During the Medieval period, Arab histographers labelled the Assyrians of Mesopotamia as Ashuriyun. Early European travellers to the Ottoman Empire found eastern Aramaic speaking Christian people in upper Mesopotamia with distinct Assyrian names who referred to themselves and were referred to by neighbouring peoples as Assouri ( in other words Assyrians). Assyria continued to exist as a named province and entity under Achamenid, Seleucid, Parthian, Roman and Sassanid rule, and Syriac (Assyrian) Christianity began to take hold from the 1st to 3rd centuries AD. The Assyrianist movement originated in the 19th to early 20th century, in direct opposition to Pan-Arabism and in the context of Assyrian irredentism. It was exacerbated by the Assyrian Genocide and Assyrian War of Independence of World War I. The emphasis of Assyrian antiquity grew ever more pronounced in the decades following World War II, with an official Assyrian calendar introduced in the 1950s, taking as its era the year 4750 BC, the purported date of foundation of the city of Assur and the introduction of a new Assyrian flag in 1968. Assyrians tend to be from Iraq, Iran, southeast Turkey, northeast Syria, Armenia, Georgia, southern Russia and Azerbaijan, as well as in diaspora communities in the US, Canada, Australia, Great Britain, Sweden, Netherlands etc. The The discovery of the Çineköy inscription in 2000 AD clearly supports the already prevailing argument that the terms Syrian and Syriac are indeed Luwian and Greek corruptions of the term Assyrian.

Genetic continuity has been supported by the studies of Cavalli-Sforza which note that Assyrians have a distinct genetic profile which maps back to ancient Mesopotamia, and differs from that of Levantine Syriacs. Linguistic evidence also lends itself to Assyrian identity with the Assyrian dialects still retaining an Akkadian grammatical structure together with many Akkadian loan words.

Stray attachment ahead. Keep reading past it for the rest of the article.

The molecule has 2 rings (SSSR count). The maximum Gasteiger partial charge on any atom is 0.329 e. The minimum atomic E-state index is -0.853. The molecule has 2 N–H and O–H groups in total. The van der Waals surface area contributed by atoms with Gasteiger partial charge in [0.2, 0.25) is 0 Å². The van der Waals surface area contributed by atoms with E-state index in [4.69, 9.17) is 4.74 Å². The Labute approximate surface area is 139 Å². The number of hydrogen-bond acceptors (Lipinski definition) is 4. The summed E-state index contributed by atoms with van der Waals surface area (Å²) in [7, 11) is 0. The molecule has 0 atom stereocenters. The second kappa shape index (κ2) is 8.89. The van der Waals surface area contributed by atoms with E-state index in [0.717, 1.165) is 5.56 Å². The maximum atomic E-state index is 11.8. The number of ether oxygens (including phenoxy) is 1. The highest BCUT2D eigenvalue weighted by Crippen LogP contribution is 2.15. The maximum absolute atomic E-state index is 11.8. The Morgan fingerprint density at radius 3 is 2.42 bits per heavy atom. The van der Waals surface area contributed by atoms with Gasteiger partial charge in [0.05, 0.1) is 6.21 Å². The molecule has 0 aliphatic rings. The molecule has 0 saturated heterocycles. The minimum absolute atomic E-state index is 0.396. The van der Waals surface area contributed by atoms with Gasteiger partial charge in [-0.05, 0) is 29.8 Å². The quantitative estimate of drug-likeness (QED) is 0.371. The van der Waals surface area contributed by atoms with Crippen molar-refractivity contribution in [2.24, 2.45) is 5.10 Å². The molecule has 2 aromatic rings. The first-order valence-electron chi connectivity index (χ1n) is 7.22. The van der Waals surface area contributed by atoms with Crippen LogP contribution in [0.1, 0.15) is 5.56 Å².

The Assyrian movement today, is also very strong amongst the Jacobites. In Sweden, the majority of those who identify themselves as Assyrians, are Jacobites from the Syriac Orthodox Church,[30] but there are also Assyrians and Syriacs in Sweden representing the other Syriac churches.

Syriac identity

The term Syriac is usually taken as a theological and cultural term, used to describe Semitic Christians from the Near East in general. However it is advocated as an ethnic term by some followers of the Syriac Orthodox Church, the Syriac Catholic Church and to a much lesser degree, the Maronite Church. Those self identifying as Syriacs tend to be from western, northwestern, southern and central Syria, as well as southcentral Turkey. The term "Syriac" is the subject of some controversy, as it is generally accepted by the vast majority of scholars that it is a Greek corruption of "Assyrian". In addition, the Syriac script and Syriac Dialect as well as Syriac Christianity all arose in Sassanid ruled Assyria. For these reasons, some Assyrians also accept the term "Syriac" as well as "Assyrian", as it is taken to mean one and the same thing. The discovery of the Çineköy inscription in 2000 appears to have confirmed this. Likewise, some Syriacs identify equally with the term Assyrian.

Organisations such as the Syriac Union Party in Lebanon and Syria, as well as the European Syriac Union, espouse a Syriac identity.

Chaldean and Chaldo-Assyrian identity

Advocated by some followers of the Chaldean Catholic Church who are mainly based in the United States.[31] This is mainly a denominational rather than ethnic term,[32] though some Chaldean Catholics espouse a distinct Chaldean ethnic identity. However it is highly likely that these are exactly the same people as the Assyrians,[33] both having the same culture, speaking the same language and originating from the same lands in northern Mesopotamia, rather than the far south east where the long disappeared ancient Chaldeans dwelt.[34] The term "Chaldean" came into being when some Mesopotamian/Assyrian followers of the Church of the East entered communion with Rome in the 16th and 17th centuries, and Rome named the new church the "Chaldean Catholic Church", after initially calling it the "Church of Assyria and Mosul". It is noteworthy that Chaldean Catholics originate from and live mostly in Northern Iraq, the traditional Assyrian homeland, and not in the extreme south of Iraq where "Ancient Chaldea" was situated. The origins of the ancient Chaldeans is unclear, they first appeared in the 8th century BC. It is most likely that they were either a distinct Akkadianized Semitic group or were a powerful Akkadianized Aramean tribe. What is certain is that the Chaldean Dynasty did not even survive until the end of the aforementioned dynasty, Nabonidus, the last king of the Chaldean Dynasty and his son, prince Belshazzar were from Harran, and thus from Assyria. Despite this, Babylon was often referred to as Chaldea in later Classical writings. There has been no serious historical evidence produced thus far to support a specific link between the Chaldean Catholics (who were originally members of the "Assyrian" Church) and the ancient long disappeared Chaldean tribe.[35][36][37]